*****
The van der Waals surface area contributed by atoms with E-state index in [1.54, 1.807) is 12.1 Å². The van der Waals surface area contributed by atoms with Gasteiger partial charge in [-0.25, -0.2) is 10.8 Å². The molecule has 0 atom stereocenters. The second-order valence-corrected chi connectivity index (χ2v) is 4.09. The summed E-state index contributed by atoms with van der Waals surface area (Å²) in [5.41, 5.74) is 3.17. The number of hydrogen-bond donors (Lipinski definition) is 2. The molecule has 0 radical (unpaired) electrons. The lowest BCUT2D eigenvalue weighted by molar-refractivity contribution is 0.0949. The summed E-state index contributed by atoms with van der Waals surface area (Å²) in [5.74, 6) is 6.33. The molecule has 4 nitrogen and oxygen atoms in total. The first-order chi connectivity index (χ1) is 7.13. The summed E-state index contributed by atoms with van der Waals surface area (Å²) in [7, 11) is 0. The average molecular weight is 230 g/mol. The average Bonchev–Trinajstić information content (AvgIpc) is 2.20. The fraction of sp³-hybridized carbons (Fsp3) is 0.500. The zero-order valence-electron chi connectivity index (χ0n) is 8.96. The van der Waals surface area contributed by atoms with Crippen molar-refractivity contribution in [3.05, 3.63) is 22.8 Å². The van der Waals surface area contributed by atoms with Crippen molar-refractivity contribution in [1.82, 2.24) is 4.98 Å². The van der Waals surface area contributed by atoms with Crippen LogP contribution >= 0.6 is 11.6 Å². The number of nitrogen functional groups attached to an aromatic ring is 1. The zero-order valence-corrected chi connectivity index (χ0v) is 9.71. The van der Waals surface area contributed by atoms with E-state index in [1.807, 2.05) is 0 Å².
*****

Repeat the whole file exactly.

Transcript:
The van der Waals surface area contributed by atoms with E-state index in [1.54, 1.807) is 12.1 Å². The van der Waals surface area contributed by atoms with Gasteiger partial charge in [-0.25, -0.2) is 10.8 Å². The molecule has 0 atom stereocenters. The second-order valence-corrected chi connectivity index (χ2v) is 4.09. The summed E-state index contributed by atoms with van der Waals surface area (Å²) in [5.41, 5.74) is 3.17. The number of hydrogen-bond donors (Lipinski definition) is 2. The molecule has 0 radical (unpaired) electrons. The lowest BCUT2D eigenvalue weighted by molar-refractivity contribution is 0.0949. The summed E-state index contributed by atoms with van der Waals surface area (Å²) in [5.74, 6) is 6.33. The molecule has 4 nitrogen and oxygen atoms in total. The first-order chi connectivity index (χ1) is 7.13. The summed E-state index contributed by atoms with van der Waals surface area (Å²) in [7, 11) is 0. The average molecular weight is 230 g/mol. The average Bonchev–Trinajstić information content (AvgIpc) is 2.20. The fraction of sp³-hybridized carbons (Fsp3) is 0.500. The zero-order valence-electron chi connectivity index (χ0n) is 8.96. The van der Waals surface area contributed by atoms with Crippen molar-refractivity contribution in [3.05, 3.63) is 22.8 Å². The van der Waals surface area contributed by atoms with Crippen molar-refractivity contribution in [1.82, 2.24) is 4.98 Å². The van der Waals surface area contributed by atoms with Crippen LogP contribution >= 0.6 is 11.6 Å². The number of nitrogen functional groups attached to an aromatic ring is 1. The zero-order valence-corrected chi connectivity index (χ0v) is 9.71. The van der Waals surface area contributed by atoms with E-state index in [1.807, 2.05) is 0 Å².